Renault Fluence Z.E
Fully electric four-door saloon promises practicality and zero emissions, but does it deliver?
EVEN though it’s being called a prototype, the Fluence is essentially a finished product – and it’s a very polished package. Performance is strong thanks to the plentiful torque output, and it handles well, although the harsh suspension needs tweaking. A limited range appears to be the only downside – and that won’t put off early adopters attracted by a price that undercuts Nissan’s Leaf by some margin. But for it to be a real success, a nationwide charging infrastructure is needed.
Meet the star of Renault’s electric future! This is the Fluence Z.E, one of four zero-emissions cars the firm plans to produce over the next two years. The car you see here is technically still a prototype, but aside from a stretched rear to accommodate more boot space, the production model will be identical.
While it isn’t as eye-catching as the early concept we drove in Issue 1,088, it has a clean design, thanks to those bold headlights and sleek profile. The style continues inside, where the smart dashboard is well laid-out and finished in soft-touch materials that give the cabin a premium feel.
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A large battery gauge replaces the rev-counter, and a kW scale shows the instantaneous power you’re consuming. Turn the key and you’re greeted with silence – a green light on the dash is the only clue you’re ready to pull away. Power comes from a 70kW (95bhp) motor, which packs 260Nm of torque from zero revs – that means instant and unrelenting acceleration, despite the meagre output.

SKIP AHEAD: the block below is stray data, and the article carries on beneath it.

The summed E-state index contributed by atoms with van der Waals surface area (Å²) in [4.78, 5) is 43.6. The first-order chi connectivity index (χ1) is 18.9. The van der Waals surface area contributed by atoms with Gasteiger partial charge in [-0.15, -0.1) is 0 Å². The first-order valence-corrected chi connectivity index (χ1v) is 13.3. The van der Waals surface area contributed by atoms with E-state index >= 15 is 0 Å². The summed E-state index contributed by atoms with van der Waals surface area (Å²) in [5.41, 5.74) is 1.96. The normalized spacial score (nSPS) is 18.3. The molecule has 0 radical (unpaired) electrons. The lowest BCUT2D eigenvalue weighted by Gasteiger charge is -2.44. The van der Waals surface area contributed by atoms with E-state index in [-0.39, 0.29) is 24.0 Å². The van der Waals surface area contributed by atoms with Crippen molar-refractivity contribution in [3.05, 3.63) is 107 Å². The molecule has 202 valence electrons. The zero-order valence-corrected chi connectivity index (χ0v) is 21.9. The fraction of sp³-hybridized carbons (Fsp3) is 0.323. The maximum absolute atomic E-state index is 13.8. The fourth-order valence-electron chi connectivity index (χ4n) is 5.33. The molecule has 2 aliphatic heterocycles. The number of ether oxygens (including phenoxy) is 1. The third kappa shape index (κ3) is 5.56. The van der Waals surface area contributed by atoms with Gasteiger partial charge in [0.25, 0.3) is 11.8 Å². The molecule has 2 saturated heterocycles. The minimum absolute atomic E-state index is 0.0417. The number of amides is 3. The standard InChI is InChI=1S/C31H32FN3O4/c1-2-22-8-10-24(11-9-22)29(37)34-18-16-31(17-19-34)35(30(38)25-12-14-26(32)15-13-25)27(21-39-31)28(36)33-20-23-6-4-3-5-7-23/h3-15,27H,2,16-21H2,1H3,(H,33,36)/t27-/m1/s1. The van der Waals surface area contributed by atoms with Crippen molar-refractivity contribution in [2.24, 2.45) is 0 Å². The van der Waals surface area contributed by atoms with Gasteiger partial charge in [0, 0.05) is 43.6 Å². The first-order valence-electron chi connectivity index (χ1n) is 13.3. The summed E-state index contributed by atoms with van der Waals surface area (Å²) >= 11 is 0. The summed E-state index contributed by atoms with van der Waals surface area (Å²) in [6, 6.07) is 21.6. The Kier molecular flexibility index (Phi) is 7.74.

Thanks to the consistent torque and eerie silence, the Fluence feels more like a luxury limousine than a family saloon. Our model had a tendency to crash over potholes, but Renault bosses insist the ride will be smoother on final production versions.
Despite carrying a 250kg battery pack, the Fluence Z.E weighs only around 50kg more than a fully brimmed, petrol-engined Fluence. As a result, it’s nimble and good fun through corners, thanks to light but precise steering.
Unfortunately, the real-world range is only 100 miles – with a charge from a household plug taking six-eight hours, long trips are out of the question. But Renault is working hard to establish an infrastructure of high-voltage charging points that should offer 20-minute top-ups and, looking further into the future, instantaneous battery swap stations. With that in place, the Fluence will be a worthy flagship for an electric Renault range that will include the Zoe, Twizy and Kangoo. If it can also deliver on its impressively low target price, it’s certain to be a roaring success.